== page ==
Trailblazing SRAM crank arm shows how generative design can enhance bicycles

For one bicycle-parts manufacturer, generative design is doing more than change the look of its components; it’s inspiring innovation with the SRAM crank arm.

Image courtesy of SRAM.

SRAM crank arm bicyclist on trail

Drew Turney

July 28, 2021

min read
  • SRAM is both a bike-parts manufacturer and an innovation lab.

  • To explore a better riding experience, the SRAM team experimented with generative design on a crank arm.

  • As industrial designers explore generative-design processes, the range of products will expand.

What’s the most important part of a bicycle? That’s kind of a trick question. Unlike automated forms of transport, nothing on a bike is extraneous, and the device as a whole won’t work if you take away any parts.

But spare a thought for the crank arm, the length of material that connects a bike’s pedal to the crankset and converts energy from your pedaling to torque that rotates the chain. You push down on the pedals, but all your kinetic energy goes into turning the crank arms.

That makes bicycles perfect candidates for design innovation. Bicycle-parts manufacturer SRAM has designed the SRAM crank arm by tapping into the creative potential of generative design.

SRAM crank arm close up bicycle
The company used its SRAM crank arm as a learning experience to find out what rapid iteration using generative design could teach them about designing other bicycle parts. Image courtesy of SRAM.

While it might sound counterintuitive coming from a company that makes bicycle parts, Chicago-headquartered SRAM calls itself first and foremost an innovation company. “As we look to inspire the consumer with our components, we want to add innovation and make the riding experience better,” says SRAM Senior Design Engineer Will King.

That led SRAM to collaborate with Autodesk. While SRAM brought to the table an important yet often overlooked bicycle part that offered lots of opportunity for innovation, Autodesk brought cloud computing and the concept of computer-as-collaborator. Scott Reese, Autodesk executive vice president of product development and manufacturing solutions, told Forbes magazine this kind of collaboration will come about a lot more in the future.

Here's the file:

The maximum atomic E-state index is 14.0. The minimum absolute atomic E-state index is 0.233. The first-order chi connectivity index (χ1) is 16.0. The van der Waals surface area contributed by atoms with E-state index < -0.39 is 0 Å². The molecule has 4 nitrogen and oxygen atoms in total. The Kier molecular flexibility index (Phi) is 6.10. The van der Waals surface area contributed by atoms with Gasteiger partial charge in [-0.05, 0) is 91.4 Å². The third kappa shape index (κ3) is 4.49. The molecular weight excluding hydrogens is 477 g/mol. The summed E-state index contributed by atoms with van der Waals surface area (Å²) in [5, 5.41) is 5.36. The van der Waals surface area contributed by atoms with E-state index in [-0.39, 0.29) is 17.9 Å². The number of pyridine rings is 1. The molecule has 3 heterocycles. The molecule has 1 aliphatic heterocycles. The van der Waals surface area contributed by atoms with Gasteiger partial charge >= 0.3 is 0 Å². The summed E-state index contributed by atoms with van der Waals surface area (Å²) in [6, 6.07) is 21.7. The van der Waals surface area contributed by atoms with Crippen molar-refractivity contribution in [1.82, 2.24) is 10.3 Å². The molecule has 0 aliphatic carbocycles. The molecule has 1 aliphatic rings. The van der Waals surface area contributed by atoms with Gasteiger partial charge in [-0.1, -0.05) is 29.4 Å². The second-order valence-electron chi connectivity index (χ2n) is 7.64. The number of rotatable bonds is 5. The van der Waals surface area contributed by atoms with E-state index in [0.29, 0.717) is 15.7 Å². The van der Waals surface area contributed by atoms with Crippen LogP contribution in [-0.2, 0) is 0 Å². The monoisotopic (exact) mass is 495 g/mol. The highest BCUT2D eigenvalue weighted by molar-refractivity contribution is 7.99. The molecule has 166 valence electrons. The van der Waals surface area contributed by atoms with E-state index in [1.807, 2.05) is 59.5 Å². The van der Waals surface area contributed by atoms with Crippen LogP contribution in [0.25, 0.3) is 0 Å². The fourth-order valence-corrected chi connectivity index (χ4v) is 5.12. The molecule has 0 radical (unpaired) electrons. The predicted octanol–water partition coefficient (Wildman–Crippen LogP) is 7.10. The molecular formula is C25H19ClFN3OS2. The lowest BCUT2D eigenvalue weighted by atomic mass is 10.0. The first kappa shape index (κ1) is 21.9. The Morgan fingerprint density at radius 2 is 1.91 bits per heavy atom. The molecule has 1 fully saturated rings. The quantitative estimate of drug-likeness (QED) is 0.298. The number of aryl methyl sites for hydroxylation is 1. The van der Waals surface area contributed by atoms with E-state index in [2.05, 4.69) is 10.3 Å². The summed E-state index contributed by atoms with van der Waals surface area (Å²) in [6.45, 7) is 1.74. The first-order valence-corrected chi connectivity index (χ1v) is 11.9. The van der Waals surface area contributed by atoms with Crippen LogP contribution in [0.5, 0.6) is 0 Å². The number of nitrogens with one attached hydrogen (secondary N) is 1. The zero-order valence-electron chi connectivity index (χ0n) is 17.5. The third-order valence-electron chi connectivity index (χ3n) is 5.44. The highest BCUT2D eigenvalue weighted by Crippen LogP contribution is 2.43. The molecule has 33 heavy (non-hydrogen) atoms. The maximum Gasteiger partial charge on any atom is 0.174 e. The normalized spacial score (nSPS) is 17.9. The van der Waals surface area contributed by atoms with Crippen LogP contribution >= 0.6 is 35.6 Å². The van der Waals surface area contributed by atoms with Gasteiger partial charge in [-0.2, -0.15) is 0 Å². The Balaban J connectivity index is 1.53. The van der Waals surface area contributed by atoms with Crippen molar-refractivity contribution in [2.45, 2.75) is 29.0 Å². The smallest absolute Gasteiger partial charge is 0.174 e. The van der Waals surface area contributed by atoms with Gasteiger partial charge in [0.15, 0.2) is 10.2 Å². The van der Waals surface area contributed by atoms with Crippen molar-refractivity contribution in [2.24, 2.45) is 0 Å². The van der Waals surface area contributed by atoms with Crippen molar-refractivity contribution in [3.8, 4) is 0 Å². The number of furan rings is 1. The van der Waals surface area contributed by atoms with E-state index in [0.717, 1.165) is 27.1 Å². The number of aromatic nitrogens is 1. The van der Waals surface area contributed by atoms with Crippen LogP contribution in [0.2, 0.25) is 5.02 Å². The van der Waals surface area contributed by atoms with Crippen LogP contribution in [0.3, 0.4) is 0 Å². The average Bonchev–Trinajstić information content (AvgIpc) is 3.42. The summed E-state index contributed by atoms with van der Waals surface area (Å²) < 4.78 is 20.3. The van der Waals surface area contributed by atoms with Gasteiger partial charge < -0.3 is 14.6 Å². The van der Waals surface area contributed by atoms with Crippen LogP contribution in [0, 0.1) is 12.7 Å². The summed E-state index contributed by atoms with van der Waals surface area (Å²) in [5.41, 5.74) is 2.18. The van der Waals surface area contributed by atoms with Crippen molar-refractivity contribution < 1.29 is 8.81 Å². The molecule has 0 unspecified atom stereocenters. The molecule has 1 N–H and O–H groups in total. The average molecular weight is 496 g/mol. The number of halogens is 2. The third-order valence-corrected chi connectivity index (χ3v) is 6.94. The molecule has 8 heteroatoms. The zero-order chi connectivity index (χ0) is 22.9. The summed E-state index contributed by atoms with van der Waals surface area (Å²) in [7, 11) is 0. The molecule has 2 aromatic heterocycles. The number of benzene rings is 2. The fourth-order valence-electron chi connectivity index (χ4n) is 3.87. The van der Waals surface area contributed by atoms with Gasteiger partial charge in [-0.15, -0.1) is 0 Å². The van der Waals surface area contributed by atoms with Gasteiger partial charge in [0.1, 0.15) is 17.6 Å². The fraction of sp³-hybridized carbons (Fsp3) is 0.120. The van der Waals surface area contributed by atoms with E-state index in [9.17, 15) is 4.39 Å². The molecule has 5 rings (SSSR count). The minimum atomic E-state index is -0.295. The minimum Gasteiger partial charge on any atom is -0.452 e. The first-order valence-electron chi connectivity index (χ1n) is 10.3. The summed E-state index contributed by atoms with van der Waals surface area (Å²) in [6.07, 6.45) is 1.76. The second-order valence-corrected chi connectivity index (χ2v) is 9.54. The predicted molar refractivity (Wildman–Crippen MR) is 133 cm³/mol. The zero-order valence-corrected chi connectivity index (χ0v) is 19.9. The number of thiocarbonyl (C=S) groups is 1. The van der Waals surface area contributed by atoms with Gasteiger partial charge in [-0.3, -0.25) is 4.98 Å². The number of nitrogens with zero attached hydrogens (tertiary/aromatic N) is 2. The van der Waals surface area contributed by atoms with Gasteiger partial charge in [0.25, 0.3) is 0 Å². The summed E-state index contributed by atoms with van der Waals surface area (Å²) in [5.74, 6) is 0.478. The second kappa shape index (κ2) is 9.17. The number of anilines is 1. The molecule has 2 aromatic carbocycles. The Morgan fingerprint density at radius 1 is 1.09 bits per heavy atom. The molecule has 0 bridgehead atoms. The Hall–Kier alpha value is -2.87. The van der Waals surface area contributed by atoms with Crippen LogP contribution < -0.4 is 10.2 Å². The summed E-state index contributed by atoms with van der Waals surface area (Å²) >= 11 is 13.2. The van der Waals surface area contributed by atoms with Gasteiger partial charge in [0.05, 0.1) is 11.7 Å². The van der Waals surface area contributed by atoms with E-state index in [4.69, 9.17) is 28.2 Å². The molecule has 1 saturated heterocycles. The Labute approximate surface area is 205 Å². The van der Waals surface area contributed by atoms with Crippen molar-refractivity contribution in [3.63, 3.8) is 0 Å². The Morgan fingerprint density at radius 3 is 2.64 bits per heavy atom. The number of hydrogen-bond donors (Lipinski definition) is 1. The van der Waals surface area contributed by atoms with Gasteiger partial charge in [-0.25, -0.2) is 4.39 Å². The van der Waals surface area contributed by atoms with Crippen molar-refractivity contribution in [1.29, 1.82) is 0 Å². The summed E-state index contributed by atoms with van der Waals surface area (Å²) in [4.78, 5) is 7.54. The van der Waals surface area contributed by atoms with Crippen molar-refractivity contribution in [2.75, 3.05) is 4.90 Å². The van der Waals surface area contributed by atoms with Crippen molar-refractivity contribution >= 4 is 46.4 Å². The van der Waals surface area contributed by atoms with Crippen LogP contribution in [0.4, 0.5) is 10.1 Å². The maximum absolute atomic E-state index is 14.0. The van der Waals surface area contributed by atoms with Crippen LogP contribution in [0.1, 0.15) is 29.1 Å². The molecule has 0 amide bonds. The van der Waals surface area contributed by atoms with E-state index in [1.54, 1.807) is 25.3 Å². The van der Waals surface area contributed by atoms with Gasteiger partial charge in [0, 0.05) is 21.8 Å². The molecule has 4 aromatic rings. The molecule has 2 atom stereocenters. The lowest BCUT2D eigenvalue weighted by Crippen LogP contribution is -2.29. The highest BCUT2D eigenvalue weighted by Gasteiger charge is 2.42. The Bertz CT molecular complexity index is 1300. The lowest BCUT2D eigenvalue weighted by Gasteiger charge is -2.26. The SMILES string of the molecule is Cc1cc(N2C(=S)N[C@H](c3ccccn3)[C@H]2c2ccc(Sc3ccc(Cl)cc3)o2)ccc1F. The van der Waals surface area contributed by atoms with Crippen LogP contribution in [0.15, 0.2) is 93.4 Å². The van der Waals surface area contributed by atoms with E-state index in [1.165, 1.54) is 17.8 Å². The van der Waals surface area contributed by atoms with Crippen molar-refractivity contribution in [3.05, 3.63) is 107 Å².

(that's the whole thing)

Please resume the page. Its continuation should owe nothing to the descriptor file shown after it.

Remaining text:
Generative design inspires new ways of working

SRAM crank arm close up rendering generative design
The team using generative design on the SRAM crank arm learned new things about materials science and about bridging the distance between design and engineering. Image courtesy of SRAM.

Generative design has many advantages, applicable to the particular industry where you’re trying to innovate, but the speed of production is one common upside. Dhiraj Madura, global director of industrial design at SRAM’s Chicago office, says the company knows it will have to look at new methods and tools as products become more complicated. “We do a lot of iteration when designing parts, but sometimes it’s not very fast,” he says.

King says generative design shaved considerable time off the crank-arm project. “I see a role for generative design in the very front end of structural components,” he says. “If we start looking at the design process very early, we can use it to better understand load cases and how we can accomplish the look consumers want in the final product.”

Generative design is, in fact, new enough that it still has to prove itself in many ways, especially to manufacturers that want to see the results firsthand rather than hear grand promises.

Madura says that initially, he didn’t think generative was right for SRAM. “Generative design was producing a lot of stuff that didn’t look like we could sell, to tell you the truth,” he says. “It was very skeletal looking.”